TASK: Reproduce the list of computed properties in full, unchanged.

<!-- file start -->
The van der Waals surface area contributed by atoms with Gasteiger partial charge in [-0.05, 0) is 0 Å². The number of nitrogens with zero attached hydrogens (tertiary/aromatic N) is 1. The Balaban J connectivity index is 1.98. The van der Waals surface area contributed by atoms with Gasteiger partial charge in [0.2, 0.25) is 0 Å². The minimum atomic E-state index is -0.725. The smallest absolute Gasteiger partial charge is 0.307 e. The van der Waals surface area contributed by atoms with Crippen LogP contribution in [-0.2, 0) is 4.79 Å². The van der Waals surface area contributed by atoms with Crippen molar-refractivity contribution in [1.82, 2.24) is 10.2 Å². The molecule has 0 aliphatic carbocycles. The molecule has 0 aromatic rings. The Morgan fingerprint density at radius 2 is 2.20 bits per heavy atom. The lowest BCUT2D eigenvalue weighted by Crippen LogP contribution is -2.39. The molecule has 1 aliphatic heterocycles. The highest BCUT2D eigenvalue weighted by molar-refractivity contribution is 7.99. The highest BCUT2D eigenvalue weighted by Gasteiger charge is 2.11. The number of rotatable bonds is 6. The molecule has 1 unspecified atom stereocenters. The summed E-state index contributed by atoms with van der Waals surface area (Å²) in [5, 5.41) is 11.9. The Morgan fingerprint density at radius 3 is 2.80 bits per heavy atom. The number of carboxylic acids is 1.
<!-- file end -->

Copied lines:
The van der Waals surface area contributed by atoms with Gasteiger partial charge in [-0.05, 0) is 0 Å². The number of nitrogens with zero attached hydrogens (tertiary/aromatic N) is 1. The Balaban J connectivity index is 1.98. The van der Waals surface area contributed by atoms with Gasteiger partial charge in [0.2, 0.25) is 0 Å². The minimum atomic E-state index is -0.725. The smallest absolute Gasteiger partial charge is 0.307 e. The van der Waals surface area contributed by atoms with Crippen LogP contribution in [-0.2, 0) is 4.79 Å². The van der Waals surface area contributed by atoms with Crippen molar-refractivity contribution in [1.82, 2.24) is 10.2 Å². The molecule has 0 aliphatic carbocycles. The molecule has 0 aromatic rings. The Morgan fingerprint density at radius 2 is 2.20 bits per heavy atom. The lowest BCUT2D eigenvalue weighted by Crippen LogP contribution is -2.39. The molecule has 1 aliphatic heterocycles. The highest BCUT2D eigenvalue weighted by molar-refractivity contribution is 7.99. The highest BCUT2D eigenvalue weighted by Gasteiger charge is 2.11. The number of rotatable bonds is 6. The molecule has 1 unspecified atom stereocenters. The summed E-state index contributed by atoms with van der Waals surface area (Å²) in [5, 5.41) is 11.9. The Morgan fingerprint density at radius 3 is 2.80 bits per heavy atom. The number of carboxylic acids is 1.